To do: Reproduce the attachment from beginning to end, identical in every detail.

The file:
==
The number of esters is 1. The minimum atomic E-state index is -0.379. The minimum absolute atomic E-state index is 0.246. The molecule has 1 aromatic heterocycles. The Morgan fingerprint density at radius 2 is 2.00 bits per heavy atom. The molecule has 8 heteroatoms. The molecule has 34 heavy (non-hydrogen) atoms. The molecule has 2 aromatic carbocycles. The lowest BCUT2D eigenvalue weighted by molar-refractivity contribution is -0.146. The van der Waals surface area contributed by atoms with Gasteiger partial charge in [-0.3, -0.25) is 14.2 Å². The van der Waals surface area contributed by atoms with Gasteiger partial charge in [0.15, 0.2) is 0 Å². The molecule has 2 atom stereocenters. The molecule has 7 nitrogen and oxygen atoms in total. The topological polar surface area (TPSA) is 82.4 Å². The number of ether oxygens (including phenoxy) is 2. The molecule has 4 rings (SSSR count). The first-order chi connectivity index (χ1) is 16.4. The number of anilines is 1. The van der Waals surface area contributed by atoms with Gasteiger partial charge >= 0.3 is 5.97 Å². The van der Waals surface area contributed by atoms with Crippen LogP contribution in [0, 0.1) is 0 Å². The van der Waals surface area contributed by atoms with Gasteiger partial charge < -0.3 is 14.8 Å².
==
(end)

The number of esters is 1. The minimum atomic E-state index is -0.379. The minimum absolute atomic E-state index is 0.246. The molecule has 1 aromatic heterocycles. The Morgan fingerprint density at radius 2 is 2.00 bits per heavy atom. The molecule has 8 heteroatoms. The molecule has 34 heavy (non-hydrogen) atoms. The molecule has 2 aromatic carbocycles. The lowest BCUT2D eigenvalue weighted by molar-refractivity contribution is -0.146. The van der Waals surface area contributed by atoms with Gasteiger partial charge in [-0.3, -0.25) is 14.2 Å². The van der Waals surface area contributed by atoms with Gasteiger partial charge in [0.15, 0.2) is 0 Å². The molecule has 2 atom stereocenters. The molecule has 7 nitrogen and oxygen atoms in total. The topological polar surface area (TPSA) is 82.4 Å². The number of ether oxygens (including phenoxy) is 2. The molecule has 4 rings (SSSR count). The first-order chi connectivity index (χ1) is 16.4. The number of anilines is 1. The van der Waals surface area contributed by atoms with Gasteiger partial charge >= 0.3 is 5.97 Å². The van der Waals surface area contributed by atoms with Crippen LogP contribution in [0, 0.1) is 0 Å². The van der Waals surface area contributed by atoms with Gasteiger partial charge < -0.3 is 14.8 Å².